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Assessment of Income for Sole Traders and Partnerships


Last amended: 4 February 2010

This topic provides information on the following items that are common to both sole traders and partnerships.

  •       issues which affect income, and
  •       value of trading stock on hand.
Items which are income for assessment purposes


The following table describes items which are, and are not, income for assessment of both sole traders and partnerships.



goods are taken from business stock for personal use, and not paid for

the value of the goods is added to gross sales to determine the income.

goods are received in return for services

the value of the goods is income.

wages, salary or dividends are paid to a sole trader/partner from a business

they are income.

drawings are made from a sole trader owned or partnership business

they are not income.

The income is the profit of the business, regardless of the level of any capital drawings from it.    

Value of trading stock on hand


The following table describes the treatment of the value of trading stock on hand for income assessment purposes.

If the value of all trading stock on hand at the end of the year...

then the excess is...

is more than stock on hand at the start of the year

added to the pensioner's business profit for that year.

is less than stock on hand at the start of the year

deducted from the pensioner's business profit for that year.

Generally, these adjustments will have already been made to the profit and loss statement.

Annual Reviews and Date of Effect

Income from sole traders and partnerships is usually assessed annually, when income tax returns or completed financial statements are provided to the Department, with the date of effect of a pension reassessment based on the date this evidence of earnings is received.     

Notification obligations still apply where income is assessed annually

The notification obligations still apply to pensioners who are subject to an annual review.  If a discernable change to the pensioner's rate of income or asset value occurs during the review year, that change is a notifiable event and the date of effect of the pension reassessment will be based on that event, and whether it was notified within the allowed notification period.  For example, the acquisition of a property asset by a pensioner's trust during the review year will be known to the pensioner, and is a notifiable event.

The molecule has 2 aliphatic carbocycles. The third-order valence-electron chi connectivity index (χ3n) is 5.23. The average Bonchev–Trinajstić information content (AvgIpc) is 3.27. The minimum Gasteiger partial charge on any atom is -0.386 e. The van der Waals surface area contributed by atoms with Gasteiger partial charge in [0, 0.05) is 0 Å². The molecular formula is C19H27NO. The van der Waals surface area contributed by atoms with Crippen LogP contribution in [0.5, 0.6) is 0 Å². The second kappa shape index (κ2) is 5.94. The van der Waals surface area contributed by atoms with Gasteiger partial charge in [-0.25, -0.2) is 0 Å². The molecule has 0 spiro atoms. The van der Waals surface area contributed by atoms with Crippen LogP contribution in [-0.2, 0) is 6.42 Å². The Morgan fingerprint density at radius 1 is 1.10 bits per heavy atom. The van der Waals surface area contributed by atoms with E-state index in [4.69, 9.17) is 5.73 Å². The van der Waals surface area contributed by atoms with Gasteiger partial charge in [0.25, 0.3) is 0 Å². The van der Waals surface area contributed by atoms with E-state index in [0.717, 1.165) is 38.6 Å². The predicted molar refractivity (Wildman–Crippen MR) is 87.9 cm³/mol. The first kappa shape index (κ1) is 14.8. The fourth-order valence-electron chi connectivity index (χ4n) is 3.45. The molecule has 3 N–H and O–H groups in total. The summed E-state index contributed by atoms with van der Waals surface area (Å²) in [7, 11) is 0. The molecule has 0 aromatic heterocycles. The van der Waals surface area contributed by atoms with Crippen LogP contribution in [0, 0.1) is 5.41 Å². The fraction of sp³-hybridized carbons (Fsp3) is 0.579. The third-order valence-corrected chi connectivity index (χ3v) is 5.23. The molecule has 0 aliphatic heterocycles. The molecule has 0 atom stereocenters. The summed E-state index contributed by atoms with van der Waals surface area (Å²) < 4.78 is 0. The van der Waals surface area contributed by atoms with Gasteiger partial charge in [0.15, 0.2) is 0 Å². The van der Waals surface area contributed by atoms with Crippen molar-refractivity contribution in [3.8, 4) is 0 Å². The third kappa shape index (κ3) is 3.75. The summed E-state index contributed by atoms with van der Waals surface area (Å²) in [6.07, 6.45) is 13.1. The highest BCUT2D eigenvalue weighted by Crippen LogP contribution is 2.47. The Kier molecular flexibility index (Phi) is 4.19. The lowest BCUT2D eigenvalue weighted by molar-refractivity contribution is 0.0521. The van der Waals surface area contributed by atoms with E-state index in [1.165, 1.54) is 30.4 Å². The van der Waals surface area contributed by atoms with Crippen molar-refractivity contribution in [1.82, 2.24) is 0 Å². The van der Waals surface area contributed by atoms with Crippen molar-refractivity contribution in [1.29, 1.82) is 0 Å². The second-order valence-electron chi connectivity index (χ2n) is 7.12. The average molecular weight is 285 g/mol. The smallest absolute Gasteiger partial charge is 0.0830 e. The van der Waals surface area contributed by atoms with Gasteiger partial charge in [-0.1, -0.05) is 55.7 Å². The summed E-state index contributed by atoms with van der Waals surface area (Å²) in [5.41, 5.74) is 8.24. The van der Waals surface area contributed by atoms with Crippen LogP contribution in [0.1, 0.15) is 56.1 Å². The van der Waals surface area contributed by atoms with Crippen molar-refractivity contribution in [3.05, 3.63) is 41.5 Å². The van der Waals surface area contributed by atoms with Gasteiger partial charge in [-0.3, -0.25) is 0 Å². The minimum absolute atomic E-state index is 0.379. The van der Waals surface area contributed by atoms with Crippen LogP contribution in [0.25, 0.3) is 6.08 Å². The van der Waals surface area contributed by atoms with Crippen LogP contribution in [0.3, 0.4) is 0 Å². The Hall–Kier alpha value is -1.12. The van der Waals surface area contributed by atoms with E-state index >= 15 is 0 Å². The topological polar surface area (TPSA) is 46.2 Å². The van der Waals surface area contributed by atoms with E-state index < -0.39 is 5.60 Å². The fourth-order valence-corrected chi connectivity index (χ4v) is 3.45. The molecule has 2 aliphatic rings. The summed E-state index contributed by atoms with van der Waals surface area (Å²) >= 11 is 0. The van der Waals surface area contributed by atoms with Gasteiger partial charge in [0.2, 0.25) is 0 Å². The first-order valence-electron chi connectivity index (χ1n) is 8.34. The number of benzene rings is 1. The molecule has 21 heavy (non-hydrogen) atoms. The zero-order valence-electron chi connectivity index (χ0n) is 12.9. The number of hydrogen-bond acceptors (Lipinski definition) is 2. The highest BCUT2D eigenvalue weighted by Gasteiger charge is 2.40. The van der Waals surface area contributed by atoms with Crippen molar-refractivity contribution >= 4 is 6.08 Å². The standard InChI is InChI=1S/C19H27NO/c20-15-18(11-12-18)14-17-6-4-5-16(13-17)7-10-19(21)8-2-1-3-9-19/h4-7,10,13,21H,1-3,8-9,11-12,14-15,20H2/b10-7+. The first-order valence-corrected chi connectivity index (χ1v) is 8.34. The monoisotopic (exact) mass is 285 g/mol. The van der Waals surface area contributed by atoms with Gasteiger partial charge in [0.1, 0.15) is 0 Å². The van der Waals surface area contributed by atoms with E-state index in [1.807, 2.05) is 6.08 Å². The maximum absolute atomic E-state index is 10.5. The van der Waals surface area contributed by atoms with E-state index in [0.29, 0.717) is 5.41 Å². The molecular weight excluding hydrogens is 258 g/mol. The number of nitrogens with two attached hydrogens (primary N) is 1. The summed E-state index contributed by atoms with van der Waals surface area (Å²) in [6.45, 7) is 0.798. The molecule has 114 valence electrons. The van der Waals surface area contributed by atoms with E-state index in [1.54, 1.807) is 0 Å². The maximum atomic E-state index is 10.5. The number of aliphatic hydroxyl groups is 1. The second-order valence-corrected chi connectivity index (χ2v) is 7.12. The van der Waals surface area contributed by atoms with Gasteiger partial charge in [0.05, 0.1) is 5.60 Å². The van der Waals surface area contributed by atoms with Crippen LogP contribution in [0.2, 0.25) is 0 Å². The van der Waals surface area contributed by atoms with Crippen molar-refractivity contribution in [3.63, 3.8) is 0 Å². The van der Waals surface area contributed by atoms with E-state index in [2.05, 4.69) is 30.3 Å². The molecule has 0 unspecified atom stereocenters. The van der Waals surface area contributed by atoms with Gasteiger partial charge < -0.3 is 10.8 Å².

Date of the event or change in circumstances

Where there is no discernable change to the entity's income or asset value during the year, there is no “specified event” on which a date of effect decision can be based.  For this reason, the date on which the income tax return or financial statements are finalised and provided to the Department at the end of the review year may be regarded as the notifiable event, for date of effect purposes.  For example, a small variation in income received by the entity over the course of the year may not be known until the entity is eventually audited, and may not be able to be attributed to a specified event during the course of the year.

For the purposes of income and assets assessment, a sole trader is a business owned by one person.

The business:

  • is not a separate legal entity from the owner,
  • is not a separate accounting entity, which means that sole traders need ONLY lodge a personal tax return,
  • may be run in the owner's name OR under a registered business name, and
  • may or may not have employees.

The owner is:

  • liable for all the debts of the business, and
  • entitled to all the profits of the business.

For the purposes of income and assets assessment, a partnership is the relationship which exists between people carrying on business in common, with a view to making a profit. A partnership agreement may be oral OR written. The business may be run:

  •       in the owners' name(s), or
  •       under a registered business name.

The business is not a separate legal entity, which means that although the partnership lodges a tax return, the profit or income is assessable in the hands of the individual partners.

Each partner:

  •       owns an agreed portion of the business assets,
  •       receives an agreed portion of the profits, and
  •       is 'jointly and severally' liable for all business debts.

According to section 5H of the VEA income is:

  • an amount earned, derived or received by a person for the person's own use or benefit;
  • a periodical payment by way of gift or allowance; or
  • a periodical benefit by way of gift or allowance.



Drawings are the withdrawals of funds from a business by the proprietor during the financial year, and represent either a withdrawal of capital previously advanced to the business, or an advance on profits to be earned by the business.

Profit, for a business, is the amount of earnings in excess of its expenses over 12 months.